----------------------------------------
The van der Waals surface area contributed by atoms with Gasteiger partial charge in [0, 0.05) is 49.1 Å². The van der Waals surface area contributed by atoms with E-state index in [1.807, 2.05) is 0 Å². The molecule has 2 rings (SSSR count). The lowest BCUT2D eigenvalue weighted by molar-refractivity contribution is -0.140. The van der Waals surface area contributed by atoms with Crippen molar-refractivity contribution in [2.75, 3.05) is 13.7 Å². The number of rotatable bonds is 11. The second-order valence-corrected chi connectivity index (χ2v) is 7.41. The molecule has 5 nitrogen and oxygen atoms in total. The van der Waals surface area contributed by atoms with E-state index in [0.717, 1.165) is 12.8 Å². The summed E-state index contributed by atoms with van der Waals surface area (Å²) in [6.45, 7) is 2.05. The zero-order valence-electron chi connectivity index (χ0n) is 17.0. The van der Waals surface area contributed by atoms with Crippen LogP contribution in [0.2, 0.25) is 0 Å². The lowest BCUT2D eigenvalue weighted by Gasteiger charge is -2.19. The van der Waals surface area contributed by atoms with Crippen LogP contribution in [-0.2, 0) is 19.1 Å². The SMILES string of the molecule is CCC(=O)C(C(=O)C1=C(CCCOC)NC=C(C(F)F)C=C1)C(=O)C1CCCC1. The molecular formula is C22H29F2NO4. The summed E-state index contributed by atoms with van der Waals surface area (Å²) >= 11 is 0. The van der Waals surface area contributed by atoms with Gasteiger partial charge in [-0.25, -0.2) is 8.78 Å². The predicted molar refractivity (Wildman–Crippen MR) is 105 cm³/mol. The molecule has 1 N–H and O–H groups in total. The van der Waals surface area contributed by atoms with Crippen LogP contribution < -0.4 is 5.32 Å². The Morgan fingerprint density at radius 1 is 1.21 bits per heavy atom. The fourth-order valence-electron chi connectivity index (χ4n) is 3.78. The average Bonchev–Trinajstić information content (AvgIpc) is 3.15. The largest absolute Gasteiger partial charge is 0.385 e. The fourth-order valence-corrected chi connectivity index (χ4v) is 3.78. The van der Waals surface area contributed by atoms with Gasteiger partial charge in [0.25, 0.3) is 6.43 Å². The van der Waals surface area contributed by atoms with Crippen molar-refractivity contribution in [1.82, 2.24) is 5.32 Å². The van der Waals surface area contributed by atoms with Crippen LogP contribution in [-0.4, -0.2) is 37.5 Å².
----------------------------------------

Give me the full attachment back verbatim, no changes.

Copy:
The van der Waals surface area contributed by atoms with Gasteiger partial charge in [0, 0.05) is 49.1 Å². The van der Waals surface area contributed by atoms with E-state index in [1.807, 2.05) is 0 Å². The molecule has 2 rings (SSSR count). The lowest BCUT2D eigenvalue weighted by molar-refractivity contribution is -0.140. The van der Waals surface area contributed by atoms with Crippen molar-refractivity contribution in [2.75, 3.05) is 13.7 Å². The number of rotatable bonds is 11. The second-order valence-corrected chi connectivity index (χ2v) is 7.41. The molecule has 5 nitrogen and oxygen atoms in total. The van der Waals surface area contributed by atoms with E-state index in [0.717, 1.165) is 12.8 Å². The summed E-state index contributed by atoms with van der Waals surface area (Å²) in [6.45, 7) is 2.05. The zero-order valence-electron chi connectivity index (χ0n) is 17.0. The van der Waals surface area contributed by atoms with Crippen LogP contribution in [0.2, 0.25) is 0 Å². The lowest BCUT2D eigenvalue weighted by Gasteiger charge is -2.19. The van der Waals surface area contributed by atoms with Crippen LogP contribution in [-0.2, 0) is 19.1 Å². The SMILES string of the molecule is CCC(=O)C(C(=O)C1=C(CCCOC)NC=C(C(F)F)C=C1)C(=O)C1CCCC1. The molecular formula is C22H29F2NO4. The summed E-state index contributed by atoms with van der Waals surface area (Å²) >= 11 is 0. The van der Waals surface area contributed by atoms with Gasteiger partial charge in [-0.25, -0.2) is 8.78 Å². The predicted molar refractivity (Wildman–Crippen MR) is 105 cm³/mol. The molecule has 1 N–H and O–H groups in total. The van der Waals surface area contributed by atoms with Crippen LogP contribution < -0.4 is 5.32 Å². The Morgan fingerprint density at radius 1 is 1.21 bits per heavy atom. The fourth-order valence-electron chi connectivity index (χ4n) is 3.78. The average Bonchev–Trinajstić information content (AvgIpc) is 3.15. The largest absolute Gasteiger partial charge is 0.385 e. The fourth-order valence-corrected chi connectivity index (χ4v) is 3.78. The van der Waals surface area contributed by atoms with Gasteiger partial charge in [0.25, 0.3) is 6.43 Å². The van der Waals surface area contributed by atoms with Crippen molar-refractivity contribution in [1.82, 2.24) is 5.32 Å². The van der Waals surface area contributed by atoms with Crippen LogP contribution in [-0.4, -0.2) is 37.5 Å².